This is a report about all the future plans in the Atlantic Yards. It shows all the new changes that happen in this area and it explains why they are doing these changes. This report has some diagrams and images that explain where the new projects will be located and how it will look like. It also shows a lot of details about the pace and the square footage of each project in the site. In addition to that this report provides a timeline of the Pacific Park project that shows the dates of all the change that happened and will happen in this area overtime. This report is very important because it shows a clear vision of the Atlantic Yards future.


6) Zillow, Inc. “11217 Home Prices & Home Values.” Mortgage Learning Center, 2006, www.zillow.com/new-york-ny-11217/home-values/.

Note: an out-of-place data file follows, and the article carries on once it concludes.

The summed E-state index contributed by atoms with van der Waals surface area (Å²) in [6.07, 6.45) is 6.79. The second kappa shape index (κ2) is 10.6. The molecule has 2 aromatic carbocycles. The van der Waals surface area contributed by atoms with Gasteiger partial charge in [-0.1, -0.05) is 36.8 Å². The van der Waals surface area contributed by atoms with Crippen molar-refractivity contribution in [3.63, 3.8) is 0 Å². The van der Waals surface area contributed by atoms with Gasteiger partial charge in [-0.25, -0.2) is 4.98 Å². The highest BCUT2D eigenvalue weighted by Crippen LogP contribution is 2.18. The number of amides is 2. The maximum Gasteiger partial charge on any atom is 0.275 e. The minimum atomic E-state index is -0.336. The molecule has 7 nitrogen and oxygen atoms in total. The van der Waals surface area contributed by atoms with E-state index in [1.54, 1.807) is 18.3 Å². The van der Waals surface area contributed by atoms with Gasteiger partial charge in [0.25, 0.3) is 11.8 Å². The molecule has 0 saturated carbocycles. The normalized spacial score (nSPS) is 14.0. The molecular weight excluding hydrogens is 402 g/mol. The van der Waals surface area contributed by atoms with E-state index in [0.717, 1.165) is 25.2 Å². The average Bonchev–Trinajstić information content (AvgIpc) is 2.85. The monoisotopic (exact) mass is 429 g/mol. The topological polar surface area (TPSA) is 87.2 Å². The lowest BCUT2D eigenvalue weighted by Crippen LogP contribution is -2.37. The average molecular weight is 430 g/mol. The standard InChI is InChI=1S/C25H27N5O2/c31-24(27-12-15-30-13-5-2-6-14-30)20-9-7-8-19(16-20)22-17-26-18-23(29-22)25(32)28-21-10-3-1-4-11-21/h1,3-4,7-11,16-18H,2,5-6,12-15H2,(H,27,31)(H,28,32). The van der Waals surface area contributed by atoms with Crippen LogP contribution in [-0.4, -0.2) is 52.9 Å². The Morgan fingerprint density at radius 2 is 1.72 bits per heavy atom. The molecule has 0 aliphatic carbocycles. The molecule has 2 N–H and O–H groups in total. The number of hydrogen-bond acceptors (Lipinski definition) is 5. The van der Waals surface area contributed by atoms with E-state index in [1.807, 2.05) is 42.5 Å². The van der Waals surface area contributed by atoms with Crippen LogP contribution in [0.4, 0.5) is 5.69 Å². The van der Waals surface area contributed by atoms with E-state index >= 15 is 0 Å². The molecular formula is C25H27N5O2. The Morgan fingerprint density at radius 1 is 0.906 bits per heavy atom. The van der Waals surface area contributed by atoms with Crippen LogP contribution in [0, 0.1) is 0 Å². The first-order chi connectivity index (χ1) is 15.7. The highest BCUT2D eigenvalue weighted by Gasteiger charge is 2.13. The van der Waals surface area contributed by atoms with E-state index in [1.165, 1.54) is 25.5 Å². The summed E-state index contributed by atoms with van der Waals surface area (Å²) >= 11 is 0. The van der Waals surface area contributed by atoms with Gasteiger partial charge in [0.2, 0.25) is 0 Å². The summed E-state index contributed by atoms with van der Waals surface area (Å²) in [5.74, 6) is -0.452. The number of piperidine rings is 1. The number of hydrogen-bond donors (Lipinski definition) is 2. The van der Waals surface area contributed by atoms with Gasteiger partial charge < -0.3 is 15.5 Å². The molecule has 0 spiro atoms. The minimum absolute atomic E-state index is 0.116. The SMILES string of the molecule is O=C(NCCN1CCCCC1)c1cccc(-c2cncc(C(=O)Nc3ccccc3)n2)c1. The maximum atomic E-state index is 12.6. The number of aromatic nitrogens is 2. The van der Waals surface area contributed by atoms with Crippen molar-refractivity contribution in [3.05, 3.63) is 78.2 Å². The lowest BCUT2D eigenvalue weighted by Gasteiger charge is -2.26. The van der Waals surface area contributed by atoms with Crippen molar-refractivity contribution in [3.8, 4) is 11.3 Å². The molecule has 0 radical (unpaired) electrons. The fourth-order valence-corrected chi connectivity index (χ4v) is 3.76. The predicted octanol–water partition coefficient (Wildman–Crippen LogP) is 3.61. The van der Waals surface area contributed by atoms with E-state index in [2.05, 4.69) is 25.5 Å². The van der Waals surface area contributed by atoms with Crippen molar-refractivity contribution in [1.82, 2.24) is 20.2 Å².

Based on the realty market trend, it’s shown that values have gone down since the area’s peak in June 2017. The listing prices are predicted by Zillow, to fall another 3.5% over the next year (October 2019). Which leaves the median property value to be approximately $1,190,000 as opposed to the present listed prices of approximately $1,295,000. This forecast includes all home types including: single family homes, condos, and co-ops.

Rental condo prices are also on a down trend since October 2017. Average rent for the area is $3,300 which is above median rent cost in New York City, at an approximate $2,300.


7) “Median House Value, 2017.” Map. Social Explorer. Social Explorer, n.d. Web. Nov. 22 15:32:48 EST 2018. (based on data from American Community Survey 2017)

Our site is located in Brooklyn Community District-6-Park Slope, NY and has two neighboring districts of Brooklyn Community District-8-Crown Heights N & Prospect Heights, NY and Brooklyn Community District-2-Brooklyn Heights & Fort Greene, NY. The house values for each district varies. District-6 (which contains The Barclays Center) has a median value of $1,235,700. The districts juxtaposed the site have lower value rates of $915,600 in District-8 and $884,800 in District-2. Since the most current ACS data is from 2017, these numbers are a representation of its respective year.